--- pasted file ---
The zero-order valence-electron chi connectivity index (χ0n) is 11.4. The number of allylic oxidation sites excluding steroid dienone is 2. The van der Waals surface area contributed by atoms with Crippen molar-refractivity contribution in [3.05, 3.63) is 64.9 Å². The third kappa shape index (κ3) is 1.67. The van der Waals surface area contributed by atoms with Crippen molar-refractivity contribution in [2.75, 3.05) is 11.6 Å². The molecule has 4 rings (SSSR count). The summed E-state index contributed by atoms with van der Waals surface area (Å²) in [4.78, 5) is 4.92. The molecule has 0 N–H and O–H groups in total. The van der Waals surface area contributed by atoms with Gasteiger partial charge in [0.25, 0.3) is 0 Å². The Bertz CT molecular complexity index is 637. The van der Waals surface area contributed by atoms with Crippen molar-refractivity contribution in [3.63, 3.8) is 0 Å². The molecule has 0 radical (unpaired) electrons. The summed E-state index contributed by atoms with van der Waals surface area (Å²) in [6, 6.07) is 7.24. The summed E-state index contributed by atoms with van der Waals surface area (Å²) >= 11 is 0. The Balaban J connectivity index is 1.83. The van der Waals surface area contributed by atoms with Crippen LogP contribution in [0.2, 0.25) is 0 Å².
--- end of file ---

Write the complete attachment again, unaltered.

The zero-order valence-electron chi connectivity index (χ0n) is 11.4. The number of allylic oxidation sites excluding steroid dienone is 2. The van der Waals surface area contributed by atoms with Crippen molar-refractivity contribution in [3.05, 3.63) is 64.9 Å². The third kappa shape index (κ3) is 1.67. The van der Waals surface area contributed by atoms with Crippen molar-refractivity contribution in [2.75, 3.05) is 11.6 Å². The molecule has 4 rings (SSSR count). The summed E-state index contributed by atoms with van der Waals surface area (Å²) in [4.78, 5) is 4.92. The molecule has 0 N–H and O–H groups in total. The van der Waals surface area contributed by atoms with Gasteiger partial charge in [0.25, 0.3) is 0 Å². The Bertz CT molecular complexity index is 637. The van der Waals surface area contributed by atoms with Crippen molar-refractivity contribution in [3.63, 3.8) is 0 Å². The molecule has 0 radical (unpaired) electrons. The summed E-state index contributed by atoms with van der Waals surface area (Å²) in [6, 6.07) is 7.24. The summed E-state index contributed by atoms with van der Waals surface area (Å²) >= 11 is 0. The Balaban J connectivity index is 1.83. The van der Waals surface area contributed by atoms with Crippen LogP contribution in [0.2, 0.25) is 0 Å².